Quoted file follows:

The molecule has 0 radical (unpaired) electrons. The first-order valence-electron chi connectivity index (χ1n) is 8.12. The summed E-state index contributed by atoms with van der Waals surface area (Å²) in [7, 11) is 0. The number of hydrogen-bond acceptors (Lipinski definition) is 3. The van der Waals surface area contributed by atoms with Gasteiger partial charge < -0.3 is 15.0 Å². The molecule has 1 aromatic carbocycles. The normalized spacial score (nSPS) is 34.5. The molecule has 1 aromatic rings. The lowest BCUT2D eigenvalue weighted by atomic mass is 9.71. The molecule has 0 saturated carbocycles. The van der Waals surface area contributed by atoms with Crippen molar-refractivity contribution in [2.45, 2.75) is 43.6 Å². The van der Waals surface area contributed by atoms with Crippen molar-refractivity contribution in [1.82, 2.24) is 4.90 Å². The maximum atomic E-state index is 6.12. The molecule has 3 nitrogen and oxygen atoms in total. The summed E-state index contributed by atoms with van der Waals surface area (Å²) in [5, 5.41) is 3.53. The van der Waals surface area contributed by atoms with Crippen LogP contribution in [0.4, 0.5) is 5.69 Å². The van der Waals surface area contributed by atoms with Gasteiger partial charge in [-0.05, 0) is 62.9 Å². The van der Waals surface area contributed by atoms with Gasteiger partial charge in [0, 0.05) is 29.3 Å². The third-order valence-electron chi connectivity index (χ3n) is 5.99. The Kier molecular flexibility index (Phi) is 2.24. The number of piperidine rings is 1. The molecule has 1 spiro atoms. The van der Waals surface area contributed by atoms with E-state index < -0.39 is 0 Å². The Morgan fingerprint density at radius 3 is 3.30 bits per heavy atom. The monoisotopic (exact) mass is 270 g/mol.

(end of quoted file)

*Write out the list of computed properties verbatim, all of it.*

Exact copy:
The molecule has 0 radical (unpaired) electrons. The first-order valence-electron chi connectivity index (χ1n) is 8.12. The summed E-state index contributed by atoms with van der Waals surface area (Å²) in [7, 11) is 0. The number of hydrogen-bond acceptors (Lipinski definition) is 3. The van der Waals surface area contributed by atoms with Gasteiger partial charge < -0.3 is 15.0 Å². The molecule has 1 aromatic carbocycles. The normalized spacial score (nSPS) is 34.5. The molecule has 1 aromatic rings. The lowest BCUT2D eigenvalue weighted by atomic mass is 9.71. The molecule has 0 saturated carbocycles. The van der Waals surface area contributed by atoms with Crippen molar-refractivity contribution in [2.45, 2.75) is 43.6 Å². The van der Waals surface area contributed by atoms with Crippen molar-refractivity contribution in [1.82, 2.24) is 4.90 Å². The maximum atomic E-state index is 6.12. The molecule has 3 nitrogen and oxygen atoms in total. The summed E-state index contributed by atoms with van der Waals surface area (Å²) in [5, 5.41) is 3.53. The van der Waals surface area contributed by atoms with Crippen LogP contribution in [0.4, 0.5) is 5.69 Å². The van der Waals surface area contributed by atoms with Gasteiger partial charge in [-0.05, 0) is 62.9 Å². The van der Waals surface area contributed by atoms with Gasteiger partial charge in [0, 0.05) is 29.3 Å². The third-order valence-electron chi connectivity index (χ3n) is 5.99. The Kier molecular flexibility index (Phi) is 2.24. The number of piperidine rings is 1. The molecule has 1 spiro atoms. The van der Waals surface area contributed by atoms with E-state index < -0.39 is 0 Å². The Morgan fingerprint density at radius 3 is 3.30 bits per heavy atom. The monoisotopic (exact) mass is 270 g/mol.